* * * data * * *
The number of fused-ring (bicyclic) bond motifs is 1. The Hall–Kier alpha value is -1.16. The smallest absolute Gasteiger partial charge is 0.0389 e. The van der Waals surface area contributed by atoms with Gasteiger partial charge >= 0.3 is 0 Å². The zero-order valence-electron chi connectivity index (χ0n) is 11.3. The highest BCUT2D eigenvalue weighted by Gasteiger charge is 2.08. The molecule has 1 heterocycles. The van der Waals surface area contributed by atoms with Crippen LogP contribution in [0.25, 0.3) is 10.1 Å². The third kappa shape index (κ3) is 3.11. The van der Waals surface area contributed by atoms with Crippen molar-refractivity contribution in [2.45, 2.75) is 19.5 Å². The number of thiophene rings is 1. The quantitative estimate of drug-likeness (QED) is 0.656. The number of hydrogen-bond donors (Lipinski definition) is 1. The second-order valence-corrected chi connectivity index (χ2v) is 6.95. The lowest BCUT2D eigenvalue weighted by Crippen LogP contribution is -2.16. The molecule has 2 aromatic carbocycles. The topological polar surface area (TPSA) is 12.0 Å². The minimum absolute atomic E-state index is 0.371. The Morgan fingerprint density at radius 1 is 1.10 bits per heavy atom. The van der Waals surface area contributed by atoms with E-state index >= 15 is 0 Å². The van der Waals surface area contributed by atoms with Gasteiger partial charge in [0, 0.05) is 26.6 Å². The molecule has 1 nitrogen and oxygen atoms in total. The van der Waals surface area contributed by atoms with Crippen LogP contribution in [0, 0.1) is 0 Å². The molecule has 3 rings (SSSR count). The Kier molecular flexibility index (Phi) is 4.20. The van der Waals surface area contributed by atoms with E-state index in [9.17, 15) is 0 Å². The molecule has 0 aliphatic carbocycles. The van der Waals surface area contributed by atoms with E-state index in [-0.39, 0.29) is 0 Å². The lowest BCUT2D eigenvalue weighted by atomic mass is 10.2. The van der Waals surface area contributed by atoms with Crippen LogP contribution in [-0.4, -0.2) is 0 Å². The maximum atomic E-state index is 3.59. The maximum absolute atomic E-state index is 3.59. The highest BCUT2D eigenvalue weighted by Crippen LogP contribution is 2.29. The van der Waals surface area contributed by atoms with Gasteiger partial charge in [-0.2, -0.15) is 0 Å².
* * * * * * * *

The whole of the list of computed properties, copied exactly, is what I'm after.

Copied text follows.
The number of fused-ring (bicyclic) bond motifs is 1. The Hall–Kier alpha value is -1.16. The smallest absolute Gasteiger partial charge is 0.0389 e. The van der Waals surface area contributed by atoms with Gasteiger partial charge >= 0.3 is 0 Å². The zero-order valence-electron chi connectivity index (χ0n) is 11.3. The highest BCUT2D eigenvalue weighted by Gasteiger charge is 2.08. The molecule has 1 heterocycles. The van der Waals surface area contributed by atoms with Crippen LogP contribution in [0.25, 0.3) is 10.1 Å². The third kappa shape index (κ3) is 3.11. The van der Waals surface area contributed by atoms with Crippen molar-refractivity contribution in [2.45, 2.75) is 19.5 Å². The number of thiophene rings is 1. The quantitative estimate of drug-likeness (QED) is 0.656. The number of hydrogen-bond donors (Lipinski definition) is 1. The second-order valence-corrected chi connectivity index (χ2v) is 6.95. The lowest BCUT2D eigenvalue weighted by Crippen LogP contribution is -2.16. The molecule has 2 aromatic carbocycles. The topological polar surface area (TPSA) is 12.0 Å². The minimum absolute atomic E-state index is 0.371. The Morgan fingerprint density at radius 1 is 1.10 bits per heavy atom. The van der Waals surface area contributed by atoms with E-state index >= 15 is 0 Å². The van der Waals surface area contributed by atoms with Gasteiger partial charge in [0, 0.05) is 26.6 Å². The molecule has 1 nitrogen and oxygen atoms in total. The van der Waals surface area contributed by atoms with Crippen LogP contribution in [0, 0.1) is 0 Å². The molecule has 3 rings (SSSR count). The Kier molecular flexibility index (Phi) is 4.20. The van der Waals surface area contributed by atoms with E-state index in [9.17, 15) is 0 Å². The molecule has 0 aliphatic carbocycles. The van der Waals surface area contributed by atoms with E-state index in [-0.39, 0.29) is 0 Å². The lowest BCUT2D eigenvalue weighted by atomic mass is 10.2. The van der Waals surface area contributed by atoms with Crippen LogP contribution in [-0.4, -0.2) is 0 Å². The maximum atomic E-state index is 3.59. The maximum absolute atomic E-state index is 3.59. The highest BCUT2D eigenvalue weighted by Crippen LogP contribution is 2.29. The van der Waals surface area contributed by atoms with Gasteiger partial charge in [-0.2, -0.15) is 0 Å².